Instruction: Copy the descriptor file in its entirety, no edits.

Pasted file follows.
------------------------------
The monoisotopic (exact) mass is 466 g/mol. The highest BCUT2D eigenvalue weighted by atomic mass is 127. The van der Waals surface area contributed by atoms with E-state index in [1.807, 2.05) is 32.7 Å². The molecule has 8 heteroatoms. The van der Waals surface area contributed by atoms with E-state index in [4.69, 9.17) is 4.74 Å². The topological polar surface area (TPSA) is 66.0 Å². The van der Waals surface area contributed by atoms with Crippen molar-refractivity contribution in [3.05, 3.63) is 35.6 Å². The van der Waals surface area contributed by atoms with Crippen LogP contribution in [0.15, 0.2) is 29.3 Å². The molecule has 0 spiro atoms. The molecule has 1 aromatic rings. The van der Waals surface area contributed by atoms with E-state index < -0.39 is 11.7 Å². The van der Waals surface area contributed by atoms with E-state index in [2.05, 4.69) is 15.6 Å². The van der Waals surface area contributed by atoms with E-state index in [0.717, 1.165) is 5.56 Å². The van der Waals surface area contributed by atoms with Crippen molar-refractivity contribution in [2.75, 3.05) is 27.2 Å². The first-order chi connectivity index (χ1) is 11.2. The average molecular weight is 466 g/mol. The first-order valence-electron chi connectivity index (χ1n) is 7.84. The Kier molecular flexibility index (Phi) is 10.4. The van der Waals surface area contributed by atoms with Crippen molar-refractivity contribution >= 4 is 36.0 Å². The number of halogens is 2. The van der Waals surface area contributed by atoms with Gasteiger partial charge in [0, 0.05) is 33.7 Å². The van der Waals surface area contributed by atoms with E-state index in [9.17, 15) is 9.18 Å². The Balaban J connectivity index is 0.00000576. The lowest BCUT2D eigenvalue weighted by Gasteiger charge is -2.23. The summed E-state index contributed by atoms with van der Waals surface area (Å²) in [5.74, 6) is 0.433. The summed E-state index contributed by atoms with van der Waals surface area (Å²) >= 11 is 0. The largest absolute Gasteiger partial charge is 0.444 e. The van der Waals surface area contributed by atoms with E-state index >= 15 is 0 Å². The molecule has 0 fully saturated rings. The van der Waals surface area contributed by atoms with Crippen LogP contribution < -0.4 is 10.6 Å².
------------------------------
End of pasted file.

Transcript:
The monoisotopic (exact) mass is 466 g/mol. The highest BCUT2D eigenvalue weighted by atomic mass is 127. The van der Waals surface area contributed by atoms with E-state index in [1.807, 2.05) is 32.7 Å². The molecule has 8 heteroatoms. The van der Waals surface area contributed by atoms with E-state index in [4.69, 9.17) is 4.74 Å². The topological polar surface area (TPSA) is 66.0 Å². The van der Waals surface area contributed by atoms with Crippen molar-refractivity contribution in [3.05, 3.63) is 35.6 Å². The van der Waals surface area contributed by atoms with Crippen LogP contribution in [0.15, 0.2) is 29.3 Å². The molecule has 0 spiro atoms. The molecule has 1 aromatic rings. The van der Waals surface area contributed by atoms with E-state index < -0.39 is 11.7 Å². The van der Waals surface area contributed by atoms with E-state index in [2.05, 4.69) is 15.6 Å². The van der Waals surface area contributed by atoms with E-state index in [0.717, 1.165) is 5.56 Å². The van der Waals surface area contributed by atoms with Crippen molar-refractivity contribution in [2.75, 3.05) is 27.2 Å². The first-order chi connectivity index (χ1) is 11.2. The average molecular weight is 466 g/mol. The first-order valence-electron chi connectivity index (χ1n) is 7.84. The Kier molecular flexibility index (Phi) is 10.4. The van der Waals surface area contributed by atoms with Crippen molar-refractivity contribution >= 4 is 36.0 Å². The number of halogens is 2. The van der Waals surface area contributed by atoms with Gasteiger partial charge in [0, 0.05) is 33.7 Å². The van der Waals surface area contributed by atoms with E-state index in [9.17, 15) is 9.18 Å². The Balaban J connectivity index is 0.00000576. The lowest BCUT2D eigenvalue weighted by Gasteiger charge is -2.23. The summed E-state index contributed by atoms with van der Waals surface area (Å²) in [5.74, 6) is 0.433. The summed E-state index contributed by atoms with van der Waals surface area (Å²) >= 11 is 0. The largest absolute Gasteiger partial charge is 0.444 e. The van der Waals surface area contributed by atoms with E-state index >= 15 is 0 Å². The molecule has 0 fully saturated rings. The van der Waals surface area contributed by atoms with Crippen LogP contribution < -0.4 is 10.6 Å².